A few disjointed thoughts on Iran

Wednesday, June 17th, 2009

Thomas Erdbrink in the Washington Post:

When asked about protests and complaints, Ahmadinejad said that it was important to ask the opinions of “true Iranians” on the election. “Like the people you meet at my rallies,” he said. He described the protesters as soccer hooligans who were disappointed that their team lost the match. “This is not important,” he said. “We have full freedom in Iran.” [my emphasis]

I’ve already heard Mahmoud Ahmadinejad described as the Sarah Palin of Iran – and this invocation of the “true Iranians” only seems to make the analogy more apt – reminding me at least of Sarah Palin’s invocation of the “pro-American” parts of America.

I honestly don’t know what to make of this – Ahmadinejad’s joke about whether or not Mousavi was under house arrest:

“He ran a red light, and he got a traffic ticket,” Mr. Ahmadinejad quipped when asked about his rival.

The moment I heard that Ahmadinejad was announced as the winner, my mind flashed to an Andrew Sullivan post about a texted joke making the rounds in Tehran:

The Election Commission has announced in its last statement regarding the election that writing names such as monkey, traitor, fascist, silly, and [expletive] on the ballots will be considered a vote for Ahmadinejad.

Pepe Escobar in the Asia Times points out a rather odd statistical nugget about the election results for the other reformer in the race:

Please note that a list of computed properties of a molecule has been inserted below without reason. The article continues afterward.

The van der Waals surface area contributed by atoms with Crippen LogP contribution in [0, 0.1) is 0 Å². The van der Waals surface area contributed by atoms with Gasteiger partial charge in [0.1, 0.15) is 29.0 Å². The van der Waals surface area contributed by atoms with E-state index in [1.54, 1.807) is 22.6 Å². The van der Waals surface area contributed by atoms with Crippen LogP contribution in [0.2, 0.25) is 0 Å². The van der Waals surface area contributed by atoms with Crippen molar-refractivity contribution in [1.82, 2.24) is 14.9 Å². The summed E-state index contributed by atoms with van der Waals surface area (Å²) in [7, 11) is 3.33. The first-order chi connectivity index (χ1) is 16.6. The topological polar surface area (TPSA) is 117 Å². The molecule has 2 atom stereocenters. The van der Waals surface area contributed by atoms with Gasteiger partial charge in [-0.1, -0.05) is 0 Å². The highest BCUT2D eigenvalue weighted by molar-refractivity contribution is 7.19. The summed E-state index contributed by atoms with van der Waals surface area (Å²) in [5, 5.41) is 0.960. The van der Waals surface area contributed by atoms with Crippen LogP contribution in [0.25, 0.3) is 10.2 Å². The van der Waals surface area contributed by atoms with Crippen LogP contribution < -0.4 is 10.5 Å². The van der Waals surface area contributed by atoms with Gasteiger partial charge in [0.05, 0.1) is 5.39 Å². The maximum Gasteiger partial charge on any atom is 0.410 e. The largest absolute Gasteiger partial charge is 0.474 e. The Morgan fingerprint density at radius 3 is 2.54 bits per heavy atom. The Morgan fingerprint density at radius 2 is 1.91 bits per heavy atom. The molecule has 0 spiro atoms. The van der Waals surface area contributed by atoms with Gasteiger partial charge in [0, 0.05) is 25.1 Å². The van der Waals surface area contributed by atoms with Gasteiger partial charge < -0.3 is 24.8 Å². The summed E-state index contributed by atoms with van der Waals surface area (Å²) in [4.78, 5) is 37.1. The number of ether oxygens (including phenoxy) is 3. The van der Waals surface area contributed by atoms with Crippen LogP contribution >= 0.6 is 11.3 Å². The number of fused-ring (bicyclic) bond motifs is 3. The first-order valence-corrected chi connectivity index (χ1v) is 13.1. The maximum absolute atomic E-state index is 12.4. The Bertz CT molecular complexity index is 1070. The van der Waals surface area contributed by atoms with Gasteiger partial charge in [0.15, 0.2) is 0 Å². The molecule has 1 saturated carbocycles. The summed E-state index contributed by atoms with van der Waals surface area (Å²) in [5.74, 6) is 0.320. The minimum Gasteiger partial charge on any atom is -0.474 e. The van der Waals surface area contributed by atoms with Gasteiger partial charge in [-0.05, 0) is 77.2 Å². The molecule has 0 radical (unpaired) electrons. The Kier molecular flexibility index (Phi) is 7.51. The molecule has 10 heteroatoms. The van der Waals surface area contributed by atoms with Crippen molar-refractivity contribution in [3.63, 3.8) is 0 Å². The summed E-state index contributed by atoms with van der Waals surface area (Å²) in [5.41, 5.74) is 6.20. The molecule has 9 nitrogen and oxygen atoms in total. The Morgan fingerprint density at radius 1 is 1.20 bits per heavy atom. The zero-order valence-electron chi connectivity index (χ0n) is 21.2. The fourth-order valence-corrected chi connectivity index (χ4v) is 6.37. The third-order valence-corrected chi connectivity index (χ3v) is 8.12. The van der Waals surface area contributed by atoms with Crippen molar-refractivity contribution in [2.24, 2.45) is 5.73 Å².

Karroubi not only didn’t win in his home province of Lorestan, he had less votes than volunteers helping in his campaign.

Escobar also explains the odd sequence of events that led to the announcement of Ahmadinejad’s “election”:

The polls closed at 10pm on Friday, Tehran time. Most main streets then were fully decked out in green. In an absolutely crucial development, the great Iranian film director Mohsen Makhmalbaf told Radio Farda how Mousavi’s main campaign office in Tehran received a phone call on Saturday at 1am; the Interior Ministry was saying “Don’t announce Mr Mousavi’s victory yet … We will gradually prepare the public and then you can proceed.” Iranian bloggers broke down the vote at the time as 19.7 million for Mousavi, between 7 and 8 million for Ahmadinejad, 7 million for Karroubi, and 3 million for Rezai.

Then all hell seemed to break loose. Phones, SMS, text messaging, YouTube, political blogs, opposition websites, foreign media websites, all communication networks, in a cascade, were shutting down fast. Military and police forces started to take over Tehran’s streets. The Ahmadinejad-controlled Ministry of Interior – doubling as election headquarters – was isolated by concrete barriers. Iranian TV switched to old Iron Curtain-style “messages of national unity”. And the mind-boggling semi-final numbers of Ahmadinejad’s landslide were announced (Ahmadinejad 64%, Mousavi 32%, Rezai 2% and Karroubi less than 1%).